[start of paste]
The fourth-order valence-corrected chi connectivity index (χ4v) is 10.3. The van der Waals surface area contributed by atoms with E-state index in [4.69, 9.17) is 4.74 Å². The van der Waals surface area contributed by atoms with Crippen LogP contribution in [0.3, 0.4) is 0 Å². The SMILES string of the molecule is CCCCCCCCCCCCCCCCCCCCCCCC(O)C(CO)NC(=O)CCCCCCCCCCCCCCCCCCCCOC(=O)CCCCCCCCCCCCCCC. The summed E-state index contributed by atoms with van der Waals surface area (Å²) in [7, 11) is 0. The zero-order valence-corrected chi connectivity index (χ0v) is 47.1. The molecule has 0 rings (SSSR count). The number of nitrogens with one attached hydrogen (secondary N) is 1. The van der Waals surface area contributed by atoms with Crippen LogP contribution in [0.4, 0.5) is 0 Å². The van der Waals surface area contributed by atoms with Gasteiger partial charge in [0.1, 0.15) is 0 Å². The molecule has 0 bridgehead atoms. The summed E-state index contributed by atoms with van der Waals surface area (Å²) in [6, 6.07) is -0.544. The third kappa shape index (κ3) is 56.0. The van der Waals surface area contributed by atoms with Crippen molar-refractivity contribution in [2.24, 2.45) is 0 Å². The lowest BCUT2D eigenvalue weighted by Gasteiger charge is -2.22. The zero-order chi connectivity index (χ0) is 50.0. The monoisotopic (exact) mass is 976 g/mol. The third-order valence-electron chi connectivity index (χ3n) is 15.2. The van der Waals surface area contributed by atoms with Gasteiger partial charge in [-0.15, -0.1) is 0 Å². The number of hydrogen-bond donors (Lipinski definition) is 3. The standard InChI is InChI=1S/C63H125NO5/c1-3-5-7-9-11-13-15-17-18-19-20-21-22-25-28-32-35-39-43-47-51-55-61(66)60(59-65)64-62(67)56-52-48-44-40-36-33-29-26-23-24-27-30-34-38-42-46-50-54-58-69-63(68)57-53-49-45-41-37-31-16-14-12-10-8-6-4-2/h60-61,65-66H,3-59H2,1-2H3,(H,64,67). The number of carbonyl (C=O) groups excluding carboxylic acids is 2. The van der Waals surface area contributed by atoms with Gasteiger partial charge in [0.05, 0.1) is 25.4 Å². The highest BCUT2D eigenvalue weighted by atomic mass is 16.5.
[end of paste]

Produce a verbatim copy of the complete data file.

The fourth-order valence-corrected chi connectivity index (χ4v) is 10.3. The van der Waals surface area contributed by atoms with E-state index in [4.69, 9.17) is 4.74 Å². The van der Waals surface area contributed by atoms with Crippen LogP contribution in [0.3, 0.4) is 0 Å². The SMILES string of the molecule is CCCCCCCCCCCCCCCCCCCCCCCC(O)C(CO)NC(=O)CCCCCCCCCCCCCCCCCCCCOC(=O)CCCCCCCCCCCCCCC. The summed E-state index contributed by atoms with van der Waals surface area (Å²) in [7, 11) is 0. The zero-order valence-corrected chi connectivity index (χ0v) is 47.1. The molecule has 0 rings (SSSR count). The number of nitrogens with one attached hydrogen (secondary N) is 1. The van der Waals surface area contributed by atoms with Crippen LogP contribution in [0.4, 0.5) is 0 Å². The van der Waals surface area contributed by atoms with Gasteiger partial charge in [0.1, 0.15) is 0 Å². The molecule has 0 bridgehead atoms. The summed E-state index contributed by atoms with van der Waals surface area (Å²) in [6, 6.07) is -0.544. The third kappa shape index (κ3) is 56.0. The van der Waals surface area contributed by atoms with Crippen molar-refractivity contribution in [2.24, 2.45) is 0 Å². The lowest BCUT2D eigenvalue weighted by Gasteiger charge is -2.22. The zero-order chi connectivity index (χ0) is 50.0. The monoisotopic (exact) mass is 976 g/mol. The third-order valence-electron chi connectivity index (χ3n) is 15.2. The van der Waals surface area contributed by atoms with Gasteiger partial charge in [-0.15, -0.1) is 0 Å². The number of hydrogen-bond donors (Lipinski definition) is 3. The standard InChI is InChI=1S/C63H125NO5/c1-3-5-7-9-11-13-15-17-18-19-20-21-22-25-28-32-35-39-43-47-51-55-61(66)60(59-65)64-62(67)56-52-48-44-40-36-33-29-26-23-24-27-30-34-38-42-46-50-54-58-69-63(68)57-53-49-45-41-37-31-16-14-12-10-8-6-4-2/h60-61,65-66H,3-59H2,1-2H3,(H,64,67). The number of carbonyl (C=O) groups excluding carboxylic acids is 2. The van der Waals surface area contributed by atoms with Gasteiger partial charge in [0.05, 0.1) is 25.4 Å². The highest BCUT2D eigenvalue weighted by atomic mass is 16.5.